Inflation went on a rampage in 2022 as the economy staggered to fully recover from the COVID-19 pandemic, so the last thing anyone needs are crushing medical bills.
Unfortunately, many have them.
A February 2022 survey by Affordable Health Insurance showed the staggering nature of the medical debt issue. The survey found that 55% of Americans have medical debt. Just less than one of four – 23% – owes more than $10,000.
No wonder many consumers wonder what options exist to unburden themselves of medical debt and whether debt consolidation for medical bills is a good option.
It’s important to understand that medical debt isn’t like credit card debt or a bank loan. In most instances, there is no interest attached to medical debt and much more leeway exists in terms of repaying it or even possibly negotiating a lower amount to repay.
What Is Medical Debt Consolidation
Medical consolidation falls under the broader heading of debt consolidation, which combines multiple debts into a single account, paid for with a loan, which is repaid in monthly installments. While consolidation can be used in a variety of debt situations, including credit card debt, in this case it applies only to medical debts.
Consumers obtain a new loan for the total amount of medical debt owed and make one payment to one entity instead of several payments to several entities (Yes, many have more than one doctor or hospital to pay).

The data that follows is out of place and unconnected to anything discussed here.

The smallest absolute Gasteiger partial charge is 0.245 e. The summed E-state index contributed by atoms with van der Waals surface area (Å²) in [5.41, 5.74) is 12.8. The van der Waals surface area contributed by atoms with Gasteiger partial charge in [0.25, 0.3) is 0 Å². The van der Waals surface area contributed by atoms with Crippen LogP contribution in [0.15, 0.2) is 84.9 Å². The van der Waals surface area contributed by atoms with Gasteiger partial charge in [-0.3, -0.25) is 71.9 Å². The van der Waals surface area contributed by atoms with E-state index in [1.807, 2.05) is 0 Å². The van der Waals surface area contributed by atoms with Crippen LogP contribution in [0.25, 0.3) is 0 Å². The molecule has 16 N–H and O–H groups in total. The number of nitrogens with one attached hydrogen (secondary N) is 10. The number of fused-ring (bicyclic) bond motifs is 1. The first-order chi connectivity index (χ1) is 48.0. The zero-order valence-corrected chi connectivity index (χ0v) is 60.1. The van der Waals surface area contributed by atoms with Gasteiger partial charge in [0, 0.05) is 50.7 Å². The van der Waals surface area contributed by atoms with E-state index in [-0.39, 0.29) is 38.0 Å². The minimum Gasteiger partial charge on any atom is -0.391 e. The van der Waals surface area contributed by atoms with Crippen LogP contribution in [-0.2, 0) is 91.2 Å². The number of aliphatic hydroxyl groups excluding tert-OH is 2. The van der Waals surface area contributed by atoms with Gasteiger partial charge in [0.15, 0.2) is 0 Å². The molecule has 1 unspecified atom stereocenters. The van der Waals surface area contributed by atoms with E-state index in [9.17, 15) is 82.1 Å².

When consolidating medical debt, consideration is given to your needs – housing, food, transportation. The monthly payment should fit your budget. However, if you miss a payment there could be serious consequences, including the unraveling of the consolidation process.
How to Consolidate Your Medical Bills
There are several ways to consolidate medical bills. These may include a personal loan, home equity loan or credit card balance transfer. Some debt management programs allow for consolidation as well.
One thing to keep in mind is that a hospital or health-care provider usually will work with you. If you receive a medical bill you know you will have trouble paying, reach out to your provider and see if you can negotiate a payment plan that fits your budget.
Not communicating and not paying will not help. In fact, failing to notify your medical provider that you likely won’t be able to pay a debt is a major mistake that ultimately results in a greater cost to you.
A personal loan will pay off the combined medical debts, but leaves you with a monthly payment that includes interest charges, which means you will pay more for your medical debt than you initially were charged.